Microscopic Lymphangiography

  • Claudio Allegra
  • Michelangelo Bartolo
  • Anita Carlizza


Like the blood capillaries, the lymphatic microvessels are formed by a thin layer of endothelial cells resting on a delicate basal membrane. This structure, particularly at the initial segment, is widely fenestrated. The cells are anchored to filaments which, as interstitial pressure increases, are believed to open the fenestrations and allow the lymph to enter the lymphatic microvessel [1, 2]. The cutaneous microlymphatic circulation is formed by two superficial networks joined by small perpendicular vessels through which the lymph drains from the superficial into the deep network. This deep network is connected by channels that run in a perpendicular direction from the skin downward to the lymphatic precollectors [1–3]. The lymphatic system is currently conceptualized as an integral component of a drainage network originating from the venous end of microcirculation. Together with the venous portion of the capillary circulation and the interstitium, it constitutes a single system that may be defined as a functional microcirculatory unit [2–6]. The venous and the lymphatic systems work together (Fig. 27.1); they are connected by tiny lymphovenous anastomoses that activate when the pressure in the lymphatic system rises [7–9]. Persistent venous stasis will lead to functional overload in the lymphatic system that may result in dynamic insufficiency because the fluid overload exceeds the transport capacity of the lymphatics.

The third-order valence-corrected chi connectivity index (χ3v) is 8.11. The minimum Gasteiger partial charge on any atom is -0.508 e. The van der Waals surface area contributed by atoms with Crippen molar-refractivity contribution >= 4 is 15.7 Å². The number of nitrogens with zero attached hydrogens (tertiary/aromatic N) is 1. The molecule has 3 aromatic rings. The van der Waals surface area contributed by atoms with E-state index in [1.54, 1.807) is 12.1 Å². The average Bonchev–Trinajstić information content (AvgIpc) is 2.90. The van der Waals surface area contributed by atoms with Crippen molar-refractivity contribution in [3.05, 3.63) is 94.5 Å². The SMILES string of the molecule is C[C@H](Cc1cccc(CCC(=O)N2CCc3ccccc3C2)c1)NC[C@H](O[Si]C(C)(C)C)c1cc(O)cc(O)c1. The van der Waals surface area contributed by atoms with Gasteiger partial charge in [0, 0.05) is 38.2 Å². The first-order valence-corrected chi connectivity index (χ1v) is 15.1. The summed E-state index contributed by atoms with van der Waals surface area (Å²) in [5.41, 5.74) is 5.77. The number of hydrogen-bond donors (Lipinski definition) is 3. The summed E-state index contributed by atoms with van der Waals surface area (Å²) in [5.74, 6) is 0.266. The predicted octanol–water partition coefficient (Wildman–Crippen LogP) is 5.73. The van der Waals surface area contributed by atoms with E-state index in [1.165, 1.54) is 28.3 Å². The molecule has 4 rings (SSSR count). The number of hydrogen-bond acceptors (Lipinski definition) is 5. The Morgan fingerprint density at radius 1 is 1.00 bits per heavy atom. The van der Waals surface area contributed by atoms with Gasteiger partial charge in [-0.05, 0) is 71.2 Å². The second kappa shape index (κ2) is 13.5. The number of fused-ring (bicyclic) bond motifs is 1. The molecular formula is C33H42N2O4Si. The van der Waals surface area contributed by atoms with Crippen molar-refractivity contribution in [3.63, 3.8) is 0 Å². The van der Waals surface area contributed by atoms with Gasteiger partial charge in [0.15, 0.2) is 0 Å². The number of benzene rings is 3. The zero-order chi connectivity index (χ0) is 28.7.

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Copyright information

© Springer-Verlag Berlin Heidelberg 2017

Authors and Affiliations

  • Claudio Allegra
    • 1
  • Michelangelo Bartolo
    • 2
  • Anita Carlizza
    • 2
  1. 1.San Giovanni HospitalRomeItaly
  2. 2.Department of AngiologyS. Giovanni HospitalRomeItaly

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